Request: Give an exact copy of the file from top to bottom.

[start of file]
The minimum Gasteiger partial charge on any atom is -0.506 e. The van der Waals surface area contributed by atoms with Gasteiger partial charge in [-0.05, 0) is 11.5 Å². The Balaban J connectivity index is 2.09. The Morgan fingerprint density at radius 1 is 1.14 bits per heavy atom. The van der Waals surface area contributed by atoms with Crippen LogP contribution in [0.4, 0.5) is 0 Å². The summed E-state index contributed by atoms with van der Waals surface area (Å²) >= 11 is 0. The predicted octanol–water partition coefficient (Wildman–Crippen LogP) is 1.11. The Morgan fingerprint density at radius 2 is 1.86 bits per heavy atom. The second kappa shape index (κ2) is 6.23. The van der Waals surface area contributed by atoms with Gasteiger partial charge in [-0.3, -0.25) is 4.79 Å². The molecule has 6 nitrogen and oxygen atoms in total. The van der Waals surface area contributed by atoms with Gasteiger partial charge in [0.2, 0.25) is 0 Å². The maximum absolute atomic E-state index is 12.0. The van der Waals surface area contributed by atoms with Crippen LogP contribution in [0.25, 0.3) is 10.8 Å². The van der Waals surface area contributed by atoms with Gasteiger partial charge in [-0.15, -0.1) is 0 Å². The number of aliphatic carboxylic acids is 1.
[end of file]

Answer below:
The minimum Gasteiger partial charge on any atom is -0.506 e. The van der Waals surface area contributed by atoms with Gasteiger partial charge in [-0.05, 0) is 11.5 Å². The Balaban J connectivity index is 2.09. The Morgan fingerprint density at radius 1 is 1.14 bits per heavy atom. The van der Waals surface area contributed by atoms with Crippen LogP contribution in [0.4, 0.5) is 0 Å². The summed E-state index contributed by atoms with van der Waals surface area (Å²) >= 11 is 0. The predicted octanol–water partition coefficient (Wildman–Crippen LogP) is 1.11. The Morgan fingerprint density at radius 2 is 1.86 bits per heavy atom. The second kappa shape index (κ2) is 6.23. The van der Waals surface area contributed by atoms with Gasteiger partial charge in [-0.3, -0.25) is 4.79 Å². The molecule has 6 nitrogen and oxygen atoms in total. The van der Waals surface area contributed by atoms with Gasteiger partial charge in [0.2, 0.25) is 0 Å². The maximum absolute atomic E-state index is 12.0. The van der Waals surface area contributed by atoms with Crippen LogP contribution in [0.25, 0.3) is 10.8 Å². The van der Waals surface area contributed by atoms with Gasteiger partial charge in [-0.15, -0.1) is 0 Å². The number of aliphatic carboxylic acids is 1.